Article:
5

So basically what I want to do is to have a pure virtual method returning an iterator to an arbitrary collection of a concrete type, e.g in pseudo code:

virtual Iterator<T> getIterator() const = 0;

The user of this class actually don't care what implementation the child class uses. It could be a set, vector, list, array etc.

I'm aware of the std::iterator class but I cant find a way to specify it correctly in order to work with a simple vector.

virtual std::iterator<std::random_access_iterator_tag,T> getIterator() const = 0;

myVector.begin() // compilation error in implementation

defining std::iterator with const T as type parameter hasn't worked too. I also tried leaving T and instead defining the pointer and reference types as const T* and const T&.

By taking a look at the std::vector implementation, I found out that std::vector::const_iterator actually derives from _Iterator012 deriving from _Iterator_base.

It really bugs me that there isn't any way to work with arbitrary collections in std. Implementing my classes as templates like in <algorithm> is not an option for me due two reasons:

  • No control over the actual value type
  • I simply don't want to make my classes templates complicating my design a lot and making things less flexible.

The used type parameter T was just for demonstration, actually this is a concrete type.

10
  • 1
    This article could be useful. – juanchopanza Dec 2 '12 at 15:28
  • 2
    This is precisely what templates are for and the standard library uses them. They only make your code more flexible! – Joseph Mansfield Dec 2 '12 at 15:30
  • 1
    So you want templates, without using templates, and it bothers you that, aside from the huge feature of templates, C++ doesn't support templates. Yeah you may be on to something here. – Lightness Races in Orbit Dec 2 '12 at 15:33
  • 5
    @LightnessRacesinOrbit Please leave this question. I simply dont want to argue with someone being that sarcastic for no reason. And for one: I dont see the point explaining my whole architecture jsut to proof that templates are no option for me. In my concrete case I dont want to use them, live with it. Cant anyone come up with concrete solutions instead of discussing paradigmas? – Sebastian Hoffmann Dec 2 '12 at 15:36
  • 1
    If you don't mind dynamic allocation, you could make a simple type-erasing iterator for your value type. – Kerrek SB Dec 2 '12 at 15:39
5

Here's a basic and very rudimentary skeleton approach using type erasure. You'll have to fill in a lot of missing details, though!

#include <memory>

template <typename T>
class TEIterator
{
    struct TEImplBase
    {
        virtual ~TEImplBase() { }
        virtual std::unique_ptr<TEImplBase> clone() const = 0;
        virtual void increment() = 0;
        virtual T & getValue() = 0;
        T * getPointer() { return std::addressof(getValue()); }
    };

    template <typename Iter>
    struct TEImpl
    {
        Iter iter;

        TEImpl(Iter i) : iter(i) { }

        virtual T & getValue()
        { return *iter; }

        virtual std::unique_ptr<TEImplBase> clone() const
        { return std::unique_ptr<TEImplBase>(new TEImpl<Iter>(*this)); }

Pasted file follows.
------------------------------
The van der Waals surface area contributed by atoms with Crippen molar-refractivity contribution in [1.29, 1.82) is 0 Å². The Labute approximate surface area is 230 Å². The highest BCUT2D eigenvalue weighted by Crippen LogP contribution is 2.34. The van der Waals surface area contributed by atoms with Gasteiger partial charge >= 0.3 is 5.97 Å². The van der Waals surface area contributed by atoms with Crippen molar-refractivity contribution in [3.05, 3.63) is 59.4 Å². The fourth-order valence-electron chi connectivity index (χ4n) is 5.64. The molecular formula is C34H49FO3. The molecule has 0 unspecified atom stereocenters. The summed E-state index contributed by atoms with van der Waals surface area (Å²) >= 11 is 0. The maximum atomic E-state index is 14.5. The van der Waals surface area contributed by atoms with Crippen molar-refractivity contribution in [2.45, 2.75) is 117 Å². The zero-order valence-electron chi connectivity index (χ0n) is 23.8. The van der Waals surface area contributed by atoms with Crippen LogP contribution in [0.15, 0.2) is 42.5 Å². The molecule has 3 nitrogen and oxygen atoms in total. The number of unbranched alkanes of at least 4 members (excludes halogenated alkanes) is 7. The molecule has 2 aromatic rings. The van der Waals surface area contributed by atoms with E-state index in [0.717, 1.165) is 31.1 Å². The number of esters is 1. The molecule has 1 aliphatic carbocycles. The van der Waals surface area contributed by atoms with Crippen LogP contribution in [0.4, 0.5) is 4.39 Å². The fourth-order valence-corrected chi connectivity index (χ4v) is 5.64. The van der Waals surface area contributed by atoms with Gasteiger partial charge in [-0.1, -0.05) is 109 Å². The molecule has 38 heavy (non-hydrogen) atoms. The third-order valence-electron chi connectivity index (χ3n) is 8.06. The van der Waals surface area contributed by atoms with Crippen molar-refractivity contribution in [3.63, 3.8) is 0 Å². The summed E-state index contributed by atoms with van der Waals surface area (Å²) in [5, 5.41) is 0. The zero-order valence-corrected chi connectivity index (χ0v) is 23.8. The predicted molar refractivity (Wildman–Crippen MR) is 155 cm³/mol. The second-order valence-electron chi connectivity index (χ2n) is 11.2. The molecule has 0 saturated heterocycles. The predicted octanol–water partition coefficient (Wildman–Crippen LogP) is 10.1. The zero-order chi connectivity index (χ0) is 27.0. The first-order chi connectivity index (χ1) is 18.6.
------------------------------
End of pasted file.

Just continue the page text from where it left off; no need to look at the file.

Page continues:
virtual void increment()
        { ++iter; }
    };

    std::unique_ptr<TEImplBase> impl;

public:

    template <typename T>
    TEClass(T && x)
    : impl(new TEImpl<typename std::decay<T>::type>(std::forward<T>(x)))
    {
    }

    TEClass(TEClass && rhs) = default;

    TEClass(TEClass const & rhs) : impl(rhs.impl.clone()) { }

    TEIterator & operator++()
    {
        impl->increment();
        return *this;
    }

    T & operator*() { return impl->getValue(); }
    T * operator->() { return impl->getPointer(); }
};

Usage:

std::vector<int> v;
std::deque<int> dq;

TEIterator<int> a = v.begin(), b = dq.end();
2
  • As a note: Some people advocate type erasure much more generously on the grounds that it provides strict value semantics to a polymorphic concept. As you can see, you need boilerplate code that extracts the relevant behaviour from the payload class. There's a proposed Boost library to make those wrapper classes in a systematic fashion, I think. – Kerrek SB Dec 2 '12 at 16:36
  • I would recommend using the boost iterator helpers. Stick a type erased pImpl inside and implement the required methods. – Yakk - Adam Nevraumont Dec 2 '12 at 17:54
0

If you want to use a virtual method, you cannot use an arbitrary return value. What you can do, is define a base class, which is a wrapper around iterators, and subclass from that wrapper class.

But even then, you must restrict yourself to the smallest common denominator, since there are several iterator classes in the C++ standard library.

So, AFAICS, such a method with arbitrary iterators isn't really feasible without using templates.

2
  • 1
    A simple polymorphic class is not so good, though, because iterators need to be passable by value. – Kerrek SB Dec 2 '12 at 15:48
  • @KerrekSB Yes, but ... if you have a base class with a virtual method, and this is what the OP has, there is no way to return arbitrary types. No if or when or type erasure. – Olaf Dietsche Dec 2 '12 at 16:04

Your Answer

By clicking “Post Your Answer”, you agree to our terms of service, privacy policy and cookie policy

Not the answer you're looking for? Browse other questions tagged or ask your own question.